Tomlinson vs. Maroney.
Brady vs. Rivers.
Merriman vs. Thomas.
Cinematography vs. Editing Technique.
The storylines for Sunday night’s showdown between San Diego and New England are plentiful, but the biggest buzz heading in surrounds the Patriots and their sideline cameras.
In last week’s rout of the Jets, a Patriots assistant was caught filming New York defensive coaches as they were signaling plays. In the days since, the media has been all over Bill Belichick and the Patriots, questioning their three Super Bowl championships and even the future of the winningest coach in team history.
At first, I was indifferent.
The Patriots, I figured, were doing what every other NFL team does—only with superior technology.
The tradition of stealing signs goes way back, and nearly every team still practices it today. Coaches cover their mouths when they call in plays so opponents can't read their lips. Multiple players signal in signs so teams can't key off of a particular sequence.
If the media is going to paint a scarlet A on the Patriots, they might as well draw lower-case ones on the 31 other teams.
And the more I thought about it, the more my indifference turned to pride.
Last weekend, my favorite team showed a commitment to winning that stretched the boundaries of legality and fairness. I appreciate that.
In fact, I would have been a little bit jealous if another team had been the guilty one.
The Patriots are trendsetters—lying, cheating trendsetters. In a copycat league, I can only imagine that this will spawn imitators everywhere. Only in the NFL would success breed HiDef signal-stealing.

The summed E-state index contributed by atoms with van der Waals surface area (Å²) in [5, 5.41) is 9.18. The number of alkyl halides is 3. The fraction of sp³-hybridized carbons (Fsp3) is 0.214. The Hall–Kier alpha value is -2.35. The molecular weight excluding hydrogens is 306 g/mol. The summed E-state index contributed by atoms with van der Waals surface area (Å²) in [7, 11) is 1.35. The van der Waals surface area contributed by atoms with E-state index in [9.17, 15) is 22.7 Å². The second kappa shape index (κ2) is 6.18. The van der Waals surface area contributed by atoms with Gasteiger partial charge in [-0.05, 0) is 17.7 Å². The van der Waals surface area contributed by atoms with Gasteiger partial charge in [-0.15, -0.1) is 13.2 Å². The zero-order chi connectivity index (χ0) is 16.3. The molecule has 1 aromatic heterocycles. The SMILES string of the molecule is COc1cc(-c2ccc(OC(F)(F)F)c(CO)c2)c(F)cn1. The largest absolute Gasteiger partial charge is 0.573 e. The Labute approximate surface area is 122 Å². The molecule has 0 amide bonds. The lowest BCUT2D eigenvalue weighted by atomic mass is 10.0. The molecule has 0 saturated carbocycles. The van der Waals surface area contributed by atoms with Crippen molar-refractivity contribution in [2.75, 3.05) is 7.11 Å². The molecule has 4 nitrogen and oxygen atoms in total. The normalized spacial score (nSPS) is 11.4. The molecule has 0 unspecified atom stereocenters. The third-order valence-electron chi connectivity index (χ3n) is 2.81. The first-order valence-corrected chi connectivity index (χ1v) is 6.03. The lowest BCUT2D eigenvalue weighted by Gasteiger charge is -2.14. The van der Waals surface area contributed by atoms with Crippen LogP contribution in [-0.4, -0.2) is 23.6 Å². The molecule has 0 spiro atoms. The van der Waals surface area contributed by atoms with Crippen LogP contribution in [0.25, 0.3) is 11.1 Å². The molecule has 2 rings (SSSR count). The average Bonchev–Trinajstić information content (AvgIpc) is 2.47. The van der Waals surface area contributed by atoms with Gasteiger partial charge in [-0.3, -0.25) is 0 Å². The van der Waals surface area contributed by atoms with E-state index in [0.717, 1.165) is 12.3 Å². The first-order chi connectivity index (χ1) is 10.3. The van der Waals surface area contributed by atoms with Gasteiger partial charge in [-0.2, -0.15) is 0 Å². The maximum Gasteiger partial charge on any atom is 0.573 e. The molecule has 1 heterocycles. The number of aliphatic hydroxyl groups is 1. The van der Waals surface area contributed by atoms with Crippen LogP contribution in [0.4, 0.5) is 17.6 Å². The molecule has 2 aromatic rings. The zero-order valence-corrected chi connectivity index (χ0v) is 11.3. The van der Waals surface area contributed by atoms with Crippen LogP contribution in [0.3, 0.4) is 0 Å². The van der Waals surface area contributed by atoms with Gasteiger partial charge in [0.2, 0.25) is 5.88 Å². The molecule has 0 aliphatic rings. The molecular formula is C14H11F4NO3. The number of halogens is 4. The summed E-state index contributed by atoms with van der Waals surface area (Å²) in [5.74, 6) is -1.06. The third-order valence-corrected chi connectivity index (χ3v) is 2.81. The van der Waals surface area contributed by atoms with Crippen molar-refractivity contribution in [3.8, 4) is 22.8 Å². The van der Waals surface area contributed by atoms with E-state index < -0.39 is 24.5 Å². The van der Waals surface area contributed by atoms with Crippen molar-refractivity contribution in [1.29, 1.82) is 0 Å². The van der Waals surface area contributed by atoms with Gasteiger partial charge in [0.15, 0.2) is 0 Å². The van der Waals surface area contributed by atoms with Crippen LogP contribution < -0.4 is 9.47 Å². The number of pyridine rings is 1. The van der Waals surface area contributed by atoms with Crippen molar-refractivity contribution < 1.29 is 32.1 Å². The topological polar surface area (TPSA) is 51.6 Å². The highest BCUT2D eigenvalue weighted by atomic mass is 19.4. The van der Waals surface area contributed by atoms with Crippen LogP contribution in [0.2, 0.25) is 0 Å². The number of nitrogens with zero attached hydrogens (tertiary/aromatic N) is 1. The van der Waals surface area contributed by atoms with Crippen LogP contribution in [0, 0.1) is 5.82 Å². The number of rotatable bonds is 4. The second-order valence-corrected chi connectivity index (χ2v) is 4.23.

So pride was fun for awhile...but my ultimate emotion regarding the whole ordeal finally landed on annoyance.
Discussing the Patriots' cheating at length took the focus away from one of the best games of the year, pairing two of the best teams in football.
Lost in the hoopla surrounding CheaterGate is just how insanely good the Patriots passing game looked last week. Tom Brady had all the time in the world, and he carved up the Jets secondary.
New York is a team that has given the Patriots fits, so the complete domination by Brady and Co. speaks volumes as to how great the offense really is.
The Chargers, meanwhile, are coming off a game in which they completely shut down the Bears, and won comfortably despite their offensive stars not having great days. The San Diego defense may be one of the best in the league, and the matchup with the Patriots offense will be fun to watch.
Knowing how Belichick loves to play mind games, it would be no surprise if the cheating saga were at least a little planned.
The Chargers pose big problems for the Pats, and I’m sure Belichick didn't want the focus of the week to be on how his team would handle one of the best squads in the league.
Here's just a sampling of the questions he missed:
"Coach, how will your line deal with the speed and power of the San Diego pass rush?"
"How will New England slow down LDT with no Richard Seymour and a linebacker corps featuring two players who have already retired once?"
"Which is the greater sin: Shawne Merriman doing steroids or Tom Brady having a child out of wedlock?"
Belichick, in all of his genius, avoided those stumpers by bringing disgrace and shame onto his franchise. Now there’s a coach willing to do what it takes to win the big one.
Three days from now, the talk of the league will be about Sunday’s results...and the only illegal videotaping will be my bootlegging a copy of the game “without the express written consent of the National Football League.”
Patriots 30, Chargers 28
For previews of all this week's games, go to www.kevanlee.com.